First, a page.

I got this message late Friday afternoon:
I am a college student at Syracuse University. I am writing an article about weblogs. I understand you do a bit of “blogging” yourself. I would love to ask you a few questions about weblogging. Unfortunately, my deadline is tonight by midnight. I’d appreciate your help and eagerly await your response..
what are the benefits of weblogging? i’ve talked to a handful of colleges that are using current students to write weblogs. Admissions are using the weblogs to attract prospective students. do you think this will become a trend? have you heard anything about this? what do you think are the cons of blogging?
I guess I am not the only person who works up to the deadlines. The best I could do is dash off some quick thoughts likely too late for Courtney’s deadline (is there a lesson there, Court?) especially for such broad open questions. How would you reply?
My response follow….
what are the benefits of weblogging?
It allows mere mortal people, not just techies or geeks, the abiiity to easily and quickly publishweb sites about information that is important to them. Weblogs can be authored anywhere there is access to the net, and now that many of them offer a wide range of quality templates, they are much better sites than home grown web pages. Weblogs also offer a series of underlying toosl that enable social connections with like minded (or not) persons- namely comments, trackbacks, and RSS syndication.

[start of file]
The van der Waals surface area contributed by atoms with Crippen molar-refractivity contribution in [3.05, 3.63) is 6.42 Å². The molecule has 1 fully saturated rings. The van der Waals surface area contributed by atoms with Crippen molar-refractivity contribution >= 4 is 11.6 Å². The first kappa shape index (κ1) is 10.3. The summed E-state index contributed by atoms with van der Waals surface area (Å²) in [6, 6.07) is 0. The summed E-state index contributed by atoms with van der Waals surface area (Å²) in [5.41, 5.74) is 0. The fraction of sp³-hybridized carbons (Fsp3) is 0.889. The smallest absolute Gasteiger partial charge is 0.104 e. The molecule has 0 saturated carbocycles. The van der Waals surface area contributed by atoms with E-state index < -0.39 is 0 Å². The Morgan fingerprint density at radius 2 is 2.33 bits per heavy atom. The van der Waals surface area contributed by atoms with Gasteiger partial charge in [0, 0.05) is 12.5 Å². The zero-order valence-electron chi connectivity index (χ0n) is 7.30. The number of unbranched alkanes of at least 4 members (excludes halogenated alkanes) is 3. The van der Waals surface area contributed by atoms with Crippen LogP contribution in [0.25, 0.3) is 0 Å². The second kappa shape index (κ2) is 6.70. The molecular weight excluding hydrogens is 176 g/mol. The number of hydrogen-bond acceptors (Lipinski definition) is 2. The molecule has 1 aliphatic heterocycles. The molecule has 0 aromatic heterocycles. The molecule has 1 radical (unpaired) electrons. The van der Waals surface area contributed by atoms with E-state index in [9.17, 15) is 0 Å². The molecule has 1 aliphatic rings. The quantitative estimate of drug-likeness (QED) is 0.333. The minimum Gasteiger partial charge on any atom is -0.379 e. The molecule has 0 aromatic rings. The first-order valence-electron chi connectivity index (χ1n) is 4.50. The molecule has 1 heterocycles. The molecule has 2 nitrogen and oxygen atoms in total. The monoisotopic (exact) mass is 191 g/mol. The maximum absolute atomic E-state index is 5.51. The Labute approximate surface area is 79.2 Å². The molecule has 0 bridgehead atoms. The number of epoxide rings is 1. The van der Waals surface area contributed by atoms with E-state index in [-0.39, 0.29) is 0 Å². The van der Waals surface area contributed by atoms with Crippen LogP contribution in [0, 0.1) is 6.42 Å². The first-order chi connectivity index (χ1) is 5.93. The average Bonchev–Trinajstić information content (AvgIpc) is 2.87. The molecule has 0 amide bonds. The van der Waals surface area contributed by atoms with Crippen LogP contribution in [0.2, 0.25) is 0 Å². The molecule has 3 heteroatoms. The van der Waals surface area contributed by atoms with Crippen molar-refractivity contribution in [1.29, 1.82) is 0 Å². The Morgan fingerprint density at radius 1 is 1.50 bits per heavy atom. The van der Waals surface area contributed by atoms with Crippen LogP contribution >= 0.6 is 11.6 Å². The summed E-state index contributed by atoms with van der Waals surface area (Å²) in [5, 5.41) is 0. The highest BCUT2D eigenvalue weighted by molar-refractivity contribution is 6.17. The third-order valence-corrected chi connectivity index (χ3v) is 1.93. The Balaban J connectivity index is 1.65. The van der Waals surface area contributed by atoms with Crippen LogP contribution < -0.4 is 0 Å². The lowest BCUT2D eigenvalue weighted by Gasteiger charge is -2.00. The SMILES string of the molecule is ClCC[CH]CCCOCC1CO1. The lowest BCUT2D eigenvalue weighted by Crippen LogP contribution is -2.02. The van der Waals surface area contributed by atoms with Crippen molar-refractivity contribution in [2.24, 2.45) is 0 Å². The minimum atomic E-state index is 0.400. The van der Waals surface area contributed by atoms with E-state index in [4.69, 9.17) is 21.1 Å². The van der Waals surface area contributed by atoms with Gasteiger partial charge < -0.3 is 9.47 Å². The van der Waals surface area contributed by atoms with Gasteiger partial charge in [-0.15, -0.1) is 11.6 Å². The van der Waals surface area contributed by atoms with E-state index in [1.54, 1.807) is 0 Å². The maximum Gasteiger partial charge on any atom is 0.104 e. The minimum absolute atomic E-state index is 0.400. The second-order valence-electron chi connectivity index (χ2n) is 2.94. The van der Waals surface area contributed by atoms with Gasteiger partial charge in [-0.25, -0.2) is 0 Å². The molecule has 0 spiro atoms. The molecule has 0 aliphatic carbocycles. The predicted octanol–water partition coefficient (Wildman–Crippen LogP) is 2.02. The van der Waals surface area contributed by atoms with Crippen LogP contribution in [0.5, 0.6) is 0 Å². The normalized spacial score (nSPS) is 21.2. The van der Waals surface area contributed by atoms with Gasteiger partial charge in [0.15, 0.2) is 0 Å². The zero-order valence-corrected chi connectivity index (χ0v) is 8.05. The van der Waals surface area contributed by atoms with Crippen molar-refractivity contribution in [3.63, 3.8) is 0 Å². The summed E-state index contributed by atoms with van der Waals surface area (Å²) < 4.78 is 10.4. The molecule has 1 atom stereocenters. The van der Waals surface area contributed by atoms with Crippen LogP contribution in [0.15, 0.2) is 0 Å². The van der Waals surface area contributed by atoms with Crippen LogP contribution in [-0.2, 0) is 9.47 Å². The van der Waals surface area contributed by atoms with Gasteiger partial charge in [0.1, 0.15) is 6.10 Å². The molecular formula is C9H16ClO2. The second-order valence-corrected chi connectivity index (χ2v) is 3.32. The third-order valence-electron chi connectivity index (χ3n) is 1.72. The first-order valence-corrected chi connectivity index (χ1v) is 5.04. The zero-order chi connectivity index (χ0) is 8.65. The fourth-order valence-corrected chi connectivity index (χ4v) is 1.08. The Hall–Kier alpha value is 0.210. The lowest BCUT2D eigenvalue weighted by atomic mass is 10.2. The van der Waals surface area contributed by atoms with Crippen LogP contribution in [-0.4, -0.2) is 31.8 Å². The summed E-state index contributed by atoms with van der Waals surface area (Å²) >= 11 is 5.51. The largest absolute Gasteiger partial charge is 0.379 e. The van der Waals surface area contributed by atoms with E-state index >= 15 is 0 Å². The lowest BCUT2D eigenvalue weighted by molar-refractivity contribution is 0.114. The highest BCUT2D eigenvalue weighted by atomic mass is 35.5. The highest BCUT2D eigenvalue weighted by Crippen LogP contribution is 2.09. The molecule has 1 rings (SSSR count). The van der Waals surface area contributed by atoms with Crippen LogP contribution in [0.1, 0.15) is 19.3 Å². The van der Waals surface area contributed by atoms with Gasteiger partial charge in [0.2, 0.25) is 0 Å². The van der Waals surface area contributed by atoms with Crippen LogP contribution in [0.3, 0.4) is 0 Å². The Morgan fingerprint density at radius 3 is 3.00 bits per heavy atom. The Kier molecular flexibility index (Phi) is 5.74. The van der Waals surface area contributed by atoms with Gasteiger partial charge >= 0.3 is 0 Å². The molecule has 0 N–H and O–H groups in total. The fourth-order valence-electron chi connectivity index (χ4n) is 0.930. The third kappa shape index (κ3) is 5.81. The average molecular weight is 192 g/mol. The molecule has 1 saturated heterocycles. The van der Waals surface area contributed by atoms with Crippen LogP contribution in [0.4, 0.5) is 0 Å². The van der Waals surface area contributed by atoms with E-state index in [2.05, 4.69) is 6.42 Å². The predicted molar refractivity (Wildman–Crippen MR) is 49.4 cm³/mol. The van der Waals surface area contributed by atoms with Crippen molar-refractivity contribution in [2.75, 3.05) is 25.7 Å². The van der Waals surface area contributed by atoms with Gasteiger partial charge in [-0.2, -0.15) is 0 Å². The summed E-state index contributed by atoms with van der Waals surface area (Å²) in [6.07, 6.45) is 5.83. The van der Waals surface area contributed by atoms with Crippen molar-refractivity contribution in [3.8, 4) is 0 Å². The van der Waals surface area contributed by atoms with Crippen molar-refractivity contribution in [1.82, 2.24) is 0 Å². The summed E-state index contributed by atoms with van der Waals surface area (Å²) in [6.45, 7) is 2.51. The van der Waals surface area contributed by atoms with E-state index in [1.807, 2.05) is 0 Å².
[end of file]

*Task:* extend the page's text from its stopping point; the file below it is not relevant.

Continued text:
i’ve talked to a handful of colleges that
are using current students to write weblogs. Admissions are using the weblogs
to attract prospective students. do you think this will become a trend?
I have no idea, but while blogs may be used this way, I doubt most institutions would support the time and energy for Admission departments to spend blogging. Blogging is more about *personal* publishing. On the other hand, blogs are more than just diaries, and organizations are using them to publish newsletters, online resource collections, and more:
And… M&M Magazine a collection of weblogs written by 6th grade students at Brandon Middle School.
what do you think are the cons of blogging?
It takes time and an obsessive type of personality to stay with with it. Many bloggers drop the ball after a few months. Many miss the importance of reading and commenting in other people’s blogs as a means of connecting them to yours (it is more than just about publishing). And the spread of smappers using blog tools to insert their unwanted URLS into blogs is a con.
The post "Sorry Courtney" was originally cracked open and scrambled from a rotten egg at CogDogBlog (http://cogdogblog.com/2004/12/sorry-courtney/) on December 11, 2004.